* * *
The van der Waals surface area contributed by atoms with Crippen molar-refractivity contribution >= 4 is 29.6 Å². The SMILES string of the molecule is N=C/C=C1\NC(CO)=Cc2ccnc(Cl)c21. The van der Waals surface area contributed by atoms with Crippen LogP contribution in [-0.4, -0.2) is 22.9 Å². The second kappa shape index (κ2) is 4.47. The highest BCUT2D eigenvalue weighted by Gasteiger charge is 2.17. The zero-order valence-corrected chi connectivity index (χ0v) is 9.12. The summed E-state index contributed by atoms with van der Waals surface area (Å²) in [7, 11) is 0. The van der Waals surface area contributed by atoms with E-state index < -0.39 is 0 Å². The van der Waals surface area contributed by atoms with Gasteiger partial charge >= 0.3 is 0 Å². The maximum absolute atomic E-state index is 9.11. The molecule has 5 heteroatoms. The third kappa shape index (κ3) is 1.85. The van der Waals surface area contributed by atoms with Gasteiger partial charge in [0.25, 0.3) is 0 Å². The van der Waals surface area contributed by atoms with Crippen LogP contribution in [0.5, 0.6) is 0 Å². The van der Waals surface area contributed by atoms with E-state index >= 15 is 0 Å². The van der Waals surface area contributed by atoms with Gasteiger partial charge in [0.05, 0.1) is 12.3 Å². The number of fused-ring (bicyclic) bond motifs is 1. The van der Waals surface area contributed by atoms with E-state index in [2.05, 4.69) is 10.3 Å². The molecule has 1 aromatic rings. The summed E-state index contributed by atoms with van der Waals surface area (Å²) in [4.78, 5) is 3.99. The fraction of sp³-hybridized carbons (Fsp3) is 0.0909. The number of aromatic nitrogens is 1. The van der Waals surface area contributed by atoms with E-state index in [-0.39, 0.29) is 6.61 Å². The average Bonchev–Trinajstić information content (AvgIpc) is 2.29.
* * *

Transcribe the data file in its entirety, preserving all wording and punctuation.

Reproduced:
The van der Waals surface area contributed by atoms with Crippen molar-refractivity contribution >= 4 is 29.6 Å². The SMILES string of the molecule is N=C/C=C1\NC(CO)=Cc2ccnc(Cl)c21. The van der Waals surface area contributed by atoms with Crippen LogP contribution in [-0.4, -0.2) is 22.9 Å². The second kappa shape index (κ2) is 4.47. The highest BCUT2D eigenvalue weighted by Gasteiger charge is 2.17. The zero-order valence-corrected chi connectivity index (χ0v) is 9.12. The summed E-state index contributed by atoms with van der Waals surface area (Å²) in [7, 11) is 0. The van der Waals surface area contributed by atoms with E-state index < -0.39 is 0 Å². The van der Waals surface area contributed by atoms with Gasteiger partial charge >= 0.3 is 0 Å². The maximum absolute atomic E-state index is 9.11. The molecule has 5 heteroatoms. The third kappa shape index (κ3) is 1.85. The van der Waals surface area contributed by atoms with Gasteiger partial charge in [0.25, 0.3) is 0 Å². The van der Waals surface area contributed by atoms with Crippen LogP contribution in [0.5, 0.6) is 0 Å². The van der Waals surface area contributed by atoms with E-state index >= 15 is 0 Å². The van der Waals surface area contributed by atoms with Gasteiger partial charge in [0.05, 0.1) is 12.3 Å². The number of fused-ring (bicyclic) bond motifs is 1. The van der Waals surface area contributed by atoms with E-state index in [2.05, 4.69) is 10.3 Å². The molecule has 1 aromatic rings. The summed E-state index contributed by atoms with van der Waals surface area (Å²) in [4.78, 5) is 3.99. The fraction of sp³-hybridized carbons (Fsp3) is 0.0909. The number of aromatic nitrogens is 1. The van der Waals surface area contributed by atoms with E-state index in [-0.39, 0.29) is 6.61 Å². The average Bonchev–Trinajstić information content (AvgIpc) is 2.29.